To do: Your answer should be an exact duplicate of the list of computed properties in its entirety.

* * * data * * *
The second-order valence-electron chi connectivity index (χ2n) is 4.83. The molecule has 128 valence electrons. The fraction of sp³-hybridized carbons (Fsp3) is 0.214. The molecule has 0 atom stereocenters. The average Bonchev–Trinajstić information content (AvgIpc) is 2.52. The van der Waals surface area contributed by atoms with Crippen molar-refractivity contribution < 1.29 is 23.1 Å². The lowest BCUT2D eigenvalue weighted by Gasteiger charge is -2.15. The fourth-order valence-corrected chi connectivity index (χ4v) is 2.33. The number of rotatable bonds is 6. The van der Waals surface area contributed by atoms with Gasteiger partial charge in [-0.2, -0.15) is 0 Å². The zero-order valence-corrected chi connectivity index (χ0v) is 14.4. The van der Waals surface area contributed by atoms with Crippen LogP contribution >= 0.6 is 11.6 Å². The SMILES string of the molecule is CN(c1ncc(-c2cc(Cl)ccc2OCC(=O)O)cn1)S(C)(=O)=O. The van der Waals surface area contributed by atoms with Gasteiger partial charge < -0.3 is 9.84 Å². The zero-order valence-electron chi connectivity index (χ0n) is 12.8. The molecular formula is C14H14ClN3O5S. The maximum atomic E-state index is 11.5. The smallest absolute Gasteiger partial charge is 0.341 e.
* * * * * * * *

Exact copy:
The second-order valence-electron chi connectivity index (χ2n) is 4.83. The molecule has 128 valence electrons. The fraction of sp³-hybridized carbons (Fsp3) is 0.214. The molecule has 0 atom stereocenters. The average Bonchev–Trinajstić information content (AvgIpc) is 2.52. The van der Waals surface area contributed by atoms with Crippen molar-refractivity contribution < 1.29 is 23.1 Å². The lowest BCUT2D eigenvalue weighted by Gasteiger charge is -2.15. The fourth-order valence-corrected chi connectivity index (χ4v) is 2.33. The number of rotatable bonds is 6. The van der Waals surface area contributed by atoms with Gasteiger partial charge in [-0.2, -0.15) is 0 Å². The zero-order valence-corrected chi connectivity index (χ0v) is 14.4. The van der Waals surface area contributed by atoms with Crippen LogP contribution >= 0.6 is 11.6 Å². The SMILES string of the molecule is CN(c1ncc(-c2cc(Cl)ccc2OCC(=O)O)cn1)S(C)(=O)=O. The van der Waals surface area contributed by atoms with Gasteiger partial charge < -0.3 is 9.84 Å². The zero-order valence-electron chi connectivity index (χ0n) is 12.8. The molecular formula is C14H14ClN3O5S. The maximum atomic E-state index is 11.5. The smallest absolute Gasteiger partial charge is 0.341 e.